General Question

cthulette's avatar

Why should I start a blog when there are already so many?

Asked by cthulette (177points) May 30th, 2012

I’ve been interested in starting an art and science blog, but I’m discouraged by the fact that there are already so many blogs out there. How could I possibly have something unique to say that hasn’t already been said? I feel like my blog would just add to the clutter of all the other unread blogs out there.

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10 Answers

Coloma's avatar

Well…...why does anyone try to compete with anything? It’s called innovation and competition. Challenge yourself, your creativity, find the gimmick that keeps ‘em coming back just like any enterprising business person would do.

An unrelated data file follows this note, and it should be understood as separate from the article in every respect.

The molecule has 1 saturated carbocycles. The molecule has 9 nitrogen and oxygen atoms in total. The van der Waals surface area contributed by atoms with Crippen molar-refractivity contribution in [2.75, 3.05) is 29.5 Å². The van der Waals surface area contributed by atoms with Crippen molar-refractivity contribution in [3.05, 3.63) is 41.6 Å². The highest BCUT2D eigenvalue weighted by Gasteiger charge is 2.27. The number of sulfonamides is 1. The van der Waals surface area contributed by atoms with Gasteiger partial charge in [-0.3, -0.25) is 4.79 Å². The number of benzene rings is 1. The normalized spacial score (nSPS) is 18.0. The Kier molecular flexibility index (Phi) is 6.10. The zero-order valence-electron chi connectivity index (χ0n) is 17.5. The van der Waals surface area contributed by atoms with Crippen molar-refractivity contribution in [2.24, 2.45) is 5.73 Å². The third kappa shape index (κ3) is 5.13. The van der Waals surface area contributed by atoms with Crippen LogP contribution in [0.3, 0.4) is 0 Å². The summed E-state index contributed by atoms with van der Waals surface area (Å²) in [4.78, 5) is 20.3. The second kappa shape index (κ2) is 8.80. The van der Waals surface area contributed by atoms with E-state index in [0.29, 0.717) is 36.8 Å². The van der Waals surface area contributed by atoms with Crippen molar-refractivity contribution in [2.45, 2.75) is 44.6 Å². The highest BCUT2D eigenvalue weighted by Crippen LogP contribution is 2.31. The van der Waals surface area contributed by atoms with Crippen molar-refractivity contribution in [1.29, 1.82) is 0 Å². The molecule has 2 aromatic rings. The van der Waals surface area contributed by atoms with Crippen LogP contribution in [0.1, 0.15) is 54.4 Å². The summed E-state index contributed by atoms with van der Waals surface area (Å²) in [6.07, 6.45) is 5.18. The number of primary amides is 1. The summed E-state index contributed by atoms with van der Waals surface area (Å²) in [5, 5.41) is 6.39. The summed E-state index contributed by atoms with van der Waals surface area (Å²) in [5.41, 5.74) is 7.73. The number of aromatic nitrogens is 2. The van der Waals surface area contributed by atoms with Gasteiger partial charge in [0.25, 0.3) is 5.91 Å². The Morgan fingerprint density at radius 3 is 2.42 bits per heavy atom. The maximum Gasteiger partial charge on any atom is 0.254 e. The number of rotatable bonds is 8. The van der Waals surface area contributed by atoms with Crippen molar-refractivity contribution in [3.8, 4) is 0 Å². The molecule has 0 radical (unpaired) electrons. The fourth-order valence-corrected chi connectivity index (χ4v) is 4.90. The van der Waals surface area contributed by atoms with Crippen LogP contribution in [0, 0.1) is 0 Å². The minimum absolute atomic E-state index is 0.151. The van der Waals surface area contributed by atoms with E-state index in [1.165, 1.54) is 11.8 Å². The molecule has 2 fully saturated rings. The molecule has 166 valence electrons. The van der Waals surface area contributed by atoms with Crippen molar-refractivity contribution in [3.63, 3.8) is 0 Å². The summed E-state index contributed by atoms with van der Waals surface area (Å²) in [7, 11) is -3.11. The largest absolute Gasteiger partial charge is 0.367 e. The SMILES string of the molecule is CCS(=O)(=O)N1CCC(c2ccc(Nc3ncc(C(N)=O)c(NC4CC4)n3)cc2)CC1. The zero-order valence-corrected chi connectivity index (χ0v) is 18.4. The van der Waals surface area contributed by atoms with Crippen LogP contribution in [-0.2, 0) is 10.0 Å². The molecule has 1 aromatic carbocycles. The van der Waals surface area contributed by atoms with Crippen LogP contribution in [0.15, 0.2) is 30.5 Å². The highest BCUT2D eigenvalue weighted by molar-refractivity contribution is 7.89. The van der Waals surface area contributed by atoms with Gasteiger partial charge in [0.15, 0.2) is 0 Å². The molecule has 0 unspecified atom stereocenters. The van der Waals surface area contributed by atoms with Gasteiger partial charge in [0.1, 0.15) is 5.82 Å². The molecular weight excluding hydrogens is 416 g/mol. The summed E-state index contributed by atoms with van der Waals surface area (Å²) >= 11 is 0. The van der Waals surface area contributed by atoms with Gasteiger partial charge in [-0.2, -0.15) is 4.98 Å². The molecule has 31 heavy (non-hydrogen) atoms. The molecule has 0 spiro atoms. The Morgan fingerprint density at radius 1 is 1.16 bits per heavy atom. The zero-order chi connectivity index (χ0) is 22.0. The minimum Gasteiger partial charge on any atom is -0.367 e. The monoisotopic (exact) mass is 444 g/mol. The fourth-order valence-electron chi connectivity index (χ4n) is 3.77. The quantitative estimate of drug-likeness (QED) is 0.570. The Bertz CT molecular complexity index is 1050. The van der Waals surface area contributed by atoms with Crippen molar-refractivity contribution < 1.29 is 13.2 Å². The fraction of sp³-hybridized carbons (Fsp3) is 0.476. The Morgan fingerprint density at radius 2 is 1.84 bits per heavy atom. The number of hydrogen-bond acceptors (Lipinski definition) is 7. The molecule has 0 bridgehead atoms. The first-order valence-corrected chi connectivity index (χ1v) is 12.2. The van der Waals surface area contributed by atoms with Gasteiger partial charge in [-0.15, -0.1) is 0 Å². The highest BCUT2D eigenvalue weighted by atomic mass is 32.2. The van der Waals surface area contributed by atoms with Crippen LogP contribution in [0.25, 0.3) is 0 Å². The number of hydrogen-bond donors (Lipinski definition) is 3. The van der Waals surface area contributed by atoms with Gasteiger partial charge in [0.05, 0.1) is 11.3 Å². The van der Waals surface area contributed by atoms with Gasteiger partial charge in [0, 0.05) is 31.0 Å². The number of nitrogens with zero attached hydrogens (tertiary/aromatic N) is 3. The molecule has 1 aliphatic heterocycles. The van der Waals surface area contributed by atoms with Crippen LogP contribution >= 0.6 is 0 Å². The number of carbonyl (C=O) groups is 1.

10 readers is still 10 readers and you can;t get to 20,000 readers if you don’t hook the first 10.
The journey of a thousand member following begins with the first blog. ;-)

jrpowell's avatar

I have a blog. I just post things that are awesome in my mind. But it is mostly tips I find throughout the day that relate to computers. I don’t give a shit if people see it. It isn’t a business or a popularity contest. Just a place for me to share stuff I care about. Anything from Method Man rapping about Sour Patch Kids to installing Ruby on Rails on OS X.

janbb's avatar

I have the same issue with starting a blog. I don’t think that everybody necessarily has fascinating things to say.

Bellatrix's avatar